From the day he assumed office, Adityanath had some strange priorities. These included unleashing the bizarrely-titled “anti-Romeo squads” to ostensibly check sexual harassment (really a dog whistle nod to his favourite campaign theme “Love Jihad”), shutting down abattoirs to save the holy cow, which was criticised by the courts, and increasing funds for the Kailash yatra as a response to the Haj ‘subsidy’.

Predictably, his private vigilante army, the HYV, started running amok. Even before Adityanath’s anointment, the war cry in UP was “UP mein rehna hoga toh Yogi Yogi kehna hoga (If you want to live in UP, you have to chant Yogi Yogi)”. The HYV attacked consenting couples in the guise of helping the “Romeo squads” and all manner of extortion rackets came in to being. Finally, an embarrassed RSS had to ask Adityanath to rein them in. Adityanath has now frozen enrolment into his vigilante army, whose ostensible publicly-declared function is to fight for the rights of Hindus. Adityanath had created the Vahini as a parallel to the BJP cadre on the ground.

Just before the Gorakhpur tragedy erupted, the Adityanath government had declared that all madrassas in UP would be subject to video monitoring on Independence Day (August 15) for an unprecedented and rather ominous patriotism test.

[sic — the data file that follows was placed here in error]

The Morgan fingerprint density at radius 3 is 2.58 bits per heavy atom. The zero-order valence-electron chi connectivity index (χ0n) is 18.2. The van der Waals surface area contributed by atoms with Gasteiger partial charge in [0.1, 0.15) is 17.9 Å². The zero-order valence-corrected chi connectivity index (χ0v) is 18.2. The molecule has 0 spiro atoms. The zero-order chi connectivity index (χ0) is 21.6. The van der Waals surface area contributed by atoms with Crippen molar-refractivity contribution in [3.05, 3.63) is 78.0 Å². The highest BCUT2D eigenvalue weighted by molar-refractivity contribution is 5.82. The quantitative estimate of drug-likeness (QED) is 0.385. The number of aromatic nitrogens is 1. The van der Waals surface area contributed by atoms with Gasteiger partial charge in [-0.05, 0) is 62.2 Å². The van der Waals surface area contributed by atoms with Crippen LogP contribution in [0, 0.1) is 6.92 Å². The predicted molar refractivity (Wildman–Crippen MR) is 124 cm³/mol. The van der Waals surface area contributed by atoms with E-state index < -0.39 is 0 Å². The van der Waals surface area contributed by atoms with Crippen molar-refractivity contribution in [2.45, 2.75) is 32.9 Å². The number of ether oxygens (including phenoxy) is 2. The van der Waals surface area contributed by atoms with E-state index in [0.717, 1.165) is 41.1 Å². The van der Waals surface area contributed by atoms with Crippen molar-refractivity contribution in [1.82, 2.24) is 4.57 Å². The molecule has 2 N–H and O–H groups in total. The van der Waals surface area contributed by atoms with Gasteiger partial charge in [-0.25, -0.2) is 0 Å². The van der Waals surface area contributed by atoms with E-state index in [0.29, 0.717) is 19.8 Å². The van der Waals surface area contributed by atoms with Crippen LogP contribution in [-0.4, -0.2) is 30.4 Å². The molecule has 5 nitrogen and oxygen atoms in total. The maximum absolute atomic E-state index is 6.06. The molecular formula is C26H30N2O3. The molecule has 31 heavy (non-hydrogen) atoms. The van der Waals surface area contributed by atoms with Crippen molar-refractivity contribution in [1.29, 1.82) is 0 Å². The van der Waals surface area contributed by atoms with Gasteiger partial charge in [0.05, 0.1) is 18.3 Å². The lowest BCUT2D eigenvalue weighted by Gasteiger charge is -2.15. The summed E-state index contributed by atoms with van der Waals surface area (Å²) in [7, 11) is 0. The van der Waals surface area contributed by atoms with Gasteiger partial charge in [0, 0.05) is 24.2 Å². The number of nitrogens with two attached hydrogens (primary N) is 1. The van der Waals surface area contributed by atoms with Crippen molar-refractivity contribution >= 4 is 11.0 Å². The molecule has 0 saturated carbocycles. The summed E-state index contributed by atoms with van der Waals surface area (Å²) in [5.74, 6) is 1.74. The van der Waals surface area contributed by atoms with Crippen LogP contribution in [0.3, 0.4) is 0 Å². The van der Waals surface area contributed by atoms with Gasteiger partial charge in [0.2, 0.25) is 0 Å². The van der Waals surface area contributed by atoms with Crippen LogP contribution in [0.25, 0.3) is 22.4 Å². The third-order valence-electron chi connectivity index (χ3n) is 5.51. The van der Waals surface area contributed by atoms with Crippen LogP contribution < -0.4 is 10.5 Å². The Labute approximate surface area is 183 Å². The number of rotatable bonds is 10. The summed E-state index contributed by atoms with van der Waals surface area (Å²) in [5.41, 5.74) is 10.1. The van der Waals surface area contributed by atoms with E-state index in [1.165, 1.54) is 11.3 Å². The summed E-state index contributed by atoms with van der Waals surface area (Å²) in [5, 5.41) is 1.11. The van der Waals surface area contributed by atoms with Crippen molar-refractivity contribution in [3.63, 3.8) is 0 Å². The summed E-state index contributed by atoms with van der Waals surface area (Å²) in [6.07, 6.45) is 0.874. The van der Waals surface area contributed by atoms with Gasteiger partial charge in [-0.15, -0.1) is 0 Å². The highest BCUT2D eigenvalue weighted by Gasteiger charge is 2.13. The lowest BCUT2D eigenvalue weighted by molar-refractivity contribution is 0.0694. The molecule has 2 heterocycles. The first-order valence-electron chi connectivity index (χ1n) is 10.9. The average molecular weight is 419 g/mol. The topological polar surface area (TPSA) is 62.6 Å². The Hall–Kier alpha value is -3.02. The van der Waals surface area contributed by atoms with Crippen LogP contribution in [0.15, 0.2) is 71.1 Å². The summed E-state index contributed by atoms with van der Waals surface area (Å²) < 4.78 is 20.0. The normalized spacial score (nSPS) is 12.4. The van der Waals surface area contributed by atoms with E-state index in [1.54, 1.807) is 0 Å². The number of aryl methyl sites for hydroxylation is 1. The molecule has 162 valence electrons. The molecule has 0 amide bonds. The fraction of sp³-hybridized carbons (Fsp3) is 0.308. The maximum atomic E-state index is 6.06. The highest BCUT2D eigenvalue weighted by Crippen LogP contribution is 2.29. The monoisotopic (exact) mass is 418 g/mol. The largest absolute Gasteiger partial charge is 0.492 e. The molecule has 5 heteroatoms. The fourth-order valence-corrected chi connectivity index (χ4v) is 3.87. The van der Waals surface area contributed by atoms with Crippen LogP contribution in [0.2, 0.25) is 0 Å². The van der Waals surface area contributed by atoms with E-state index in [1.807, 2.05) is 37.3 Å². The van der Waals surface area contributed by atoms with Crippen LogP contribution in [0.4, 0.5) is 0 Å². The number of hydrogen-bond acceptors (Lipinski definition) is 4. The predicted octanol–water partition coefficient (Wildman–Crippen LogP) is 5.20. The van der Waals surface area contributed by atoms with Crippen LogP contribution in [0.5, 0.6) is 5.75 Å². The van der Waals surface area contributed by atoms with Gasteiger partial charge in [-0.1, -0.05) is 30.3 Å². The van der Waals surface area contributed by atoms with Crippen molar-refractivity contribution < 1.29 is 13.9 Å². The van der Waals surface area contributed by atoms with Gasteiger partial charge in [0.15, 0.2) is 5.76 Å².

So clearly, Adityanath’s priorities after he became chief minister remained what they were before. He has been accused on numerous occasions of inflammatory hate speech. In May this year, Adityanath’s government denied permission to try him in the 2007 Gorakhpur riots cases. Adityanath has several criminal cases against him, including rioting, attempt to murder, being armed with a deadly weapon, trespassing on burial places and criminal intimidation. He was arrested for inciting the Gorakhpur rioters in 2007. In his speeches in the run up to the UP elections, where he was provided a helicopter by the BJP and addressed a record number of meetings, Adityanath said that the “exodus of Hindus from Kairana” and “love jihad” were important issues. Adityanath’s HYV in 2015 embarked on a mission to declare the cow as “rashtra mata” (mother of the nation).